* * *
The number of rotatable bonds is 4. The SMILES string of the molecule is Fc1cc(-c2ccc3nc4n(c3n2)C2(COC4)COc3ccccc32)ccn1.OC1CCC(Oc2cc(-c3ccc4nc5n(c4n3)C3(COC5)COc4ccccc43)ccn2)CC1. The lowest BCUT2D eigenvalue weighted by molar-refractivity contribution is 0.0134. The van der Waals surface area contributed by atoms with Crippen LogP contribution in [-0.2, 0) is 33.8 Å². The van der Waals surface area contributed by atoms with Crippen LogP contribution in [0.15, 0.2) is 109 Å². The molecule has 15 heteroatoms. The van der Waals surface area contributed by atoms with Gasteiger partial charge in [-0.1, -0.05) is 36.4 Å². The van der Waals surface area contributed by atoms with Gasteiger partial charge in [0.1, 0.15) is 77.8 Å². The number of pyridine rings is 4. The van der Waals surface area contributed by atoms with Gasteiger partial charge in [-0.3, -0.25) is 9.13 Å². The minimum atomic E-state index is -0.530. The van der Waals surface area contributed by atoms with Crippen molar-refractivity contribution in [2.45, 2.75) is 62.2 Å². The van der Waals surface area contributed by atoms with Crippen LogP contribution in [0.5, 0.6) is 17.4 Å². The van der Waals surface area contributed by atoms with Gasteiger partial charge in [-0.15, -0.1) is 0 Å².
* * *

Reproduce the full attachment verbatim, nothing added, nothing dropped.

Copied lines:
The number of rotatable bonds is 4. The SMILES string of the molecule is Fc1cc(-c2ccc3nc4n(c3n2)C2(COC4)COc3ccccc32)ccn1.OC1CCC(Oc2cc(-c3ccc4nc5n(c4n3)C3(COC5)COc4ccccc43)ccn2)CC1. The lowest BCUT2D eigenvalue weighted by molar-refractivity contribution is 0.0134. The van der Waals surface area contributed by atoms with Crippen LogP contribution in [-0.2, 0) is 33.8 Å². The van der Waals surface area contributed by atoms with Crippen LogP contribution in [0.15, 0.2) is 109 Å². The molecule has 15 heteroatoms. The van der Waals surface area contributed by atoms with Gasteiger partial charge in [-0.1, -0.05) is 36.4 Å². The van der Waals surface area contributed by atoms with Gasteiger partial charge in [0.1, 0.15) is 77.8 Å². The number of pyridine rings is 4. The van der Waals surface area contributed by atoms with Gasteiger partial charge in [-0.3, -0.25) is 9.13 Å². The minimum atomic E-state index is -0.530. The van der Waals surface area contributed by atoms with Crippen molar-refractivity contribution in [2.45, 2.75) is 62.2 Å². The van der Waals surface area contributed by atoms with Crippen LogP contribution in [0.5, 0.6) is 17.4 Å². The van der Waals surface area contributed by atoms with Gasteiger partial charge in [-0.15, -0.1) is 0 Å².